|Scientific Name:||Acanthurus sohal|
|Species Authority:||(Forsskål, 1775)|
Acanthurus carinatus Bloch & Schneider, 1801
Acanthurus ruppelii Swainson, 1839
Chaetodon sohal Forsskål, 1775
|Taxonomic Source(s):||Eschmeyer, W.N. and Fricke, R. (eds). 2015. Catalog of Fishes: genera, species, references. Updated 1 October 2015. Available at: http://researcharchive.calacademy.org/research/ichthyology/catalog/fishcatmain.asp. (Accessed: 1 October 2015).|
|Taxonomic Notes:||Acanthurus sohal is closely related to the Indo-Pacific species Acanthurus lineatus (Alwany et al. 2005).|
|Red List Category & Criteria:||Least Concern ver 3.1|
|Assessor(s):||Choat, J.H., McIlwain, J., Abesamis, R., Clements, K.D., Myers, R., Nanola, C., Rocha, L.A., Russell, B. & Stockwell, B.|
|Reviewer(s):||McClenachan, L., Edgar, G. & Kulbicki, M.|
Acanthurus sohal inhabits the outer edge of fringing reefs where exposed to surge in depths from 0-50m. It is a targeted food fish and a component of the marine aquarium trade. FAO landings data from Saudi Arabia indicate declines from a peak of 62 tonnes in 2005 to a low of 18 tonnes in 2007, however, these declines do not reach the thresholds for a threatened category. A. sohal is common and is the most abundant acanthurid throughout its range. It is therefore listed as Least Concern. This species is found in a number of marine protected areas in parts of its distribution. We recommend continued monitoring of the population status and harvest levels of this species.
|Range Description:||Acanthurus sohal is found from the Red Sea, around the Arabian Peninsula to the Persian Gulf. It is not found in the Seychelles where the sister species A. lineatus occurs (J.H. Choat pers. comm. 2010).|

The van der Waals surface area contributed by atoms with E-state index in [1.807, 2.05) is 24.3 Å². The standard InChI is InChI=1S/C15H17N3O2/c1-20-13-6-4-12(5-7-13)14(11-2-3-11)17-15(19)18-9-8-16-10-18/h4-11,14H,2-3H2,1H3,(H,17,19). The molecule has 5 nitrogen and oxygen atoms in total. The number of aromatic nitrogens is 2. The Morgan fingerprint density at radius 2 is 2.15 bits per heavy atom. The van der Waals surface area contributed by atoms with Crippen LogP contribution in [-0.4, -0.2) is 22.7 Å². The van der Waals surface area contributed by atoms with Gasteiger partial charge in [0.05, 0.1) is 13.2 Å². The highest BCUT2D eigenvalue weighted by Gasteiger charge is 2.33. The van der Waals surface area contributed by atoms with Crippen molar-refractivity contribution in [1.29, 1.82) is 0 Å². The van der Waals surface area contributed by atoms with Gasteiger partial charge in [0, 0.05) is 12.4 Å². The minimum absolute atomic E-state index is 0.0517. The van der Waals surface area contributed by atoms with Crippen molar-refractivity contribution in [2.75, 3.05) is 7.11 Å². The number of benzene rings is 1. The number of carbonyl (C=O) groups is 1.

Native:Bahrain; Djibouti; Egypt; Eritrea; Iran, Islamic Republic of; Iraq; Israel; Jordan; Kuwait; Oman; Qatar; Saudi Arabia; Somalia; Sudan; United Arab Emirates; Yemen
|FAO Marine Fishing Areas:||
Indian Ocean – western
|Lower depth limit (metres):||50|
|Range Map:||Click here to open the map viewer and explore range.|
|Population:||FAO capture production from Saudi Arabia recorded 18 tonnes in 2000, increasing to 56 tonnes in 2003 and a peak in 2005 with 62 tonnes, it has decreased to 17 tonnes in 2006 and 18 tonnes in 2007. There are no capture production records for this species prior to 2000.
In Ras Mohammed National Park, species abundance was recorded at 9.3 to 43 fish per 300 m2 (Alwany et al. 2005). It is very abundant in shallow water. Abundance estimates in the southern Arabian gulf (Musandam) recorded 18 individuals per 1,000 m2. In northern Oman (Daymaniyat Islands) 46.7 individuals per 1,000 m2. In the Red Sea, abundance estimates of 267.7 individuals per 1,000 m2 were recorded by A. Ayling (J.H. Choat pers. comm. 2010). At two sites in Dhofar, 2 individuals/250 m2 were recorded. It is occasional along the Oman coast of the Arabian Seaash (J. McIlwain unpub. data). It is the most abundant Acanthurid in this region (J.H. Choat pers. comm. 2010).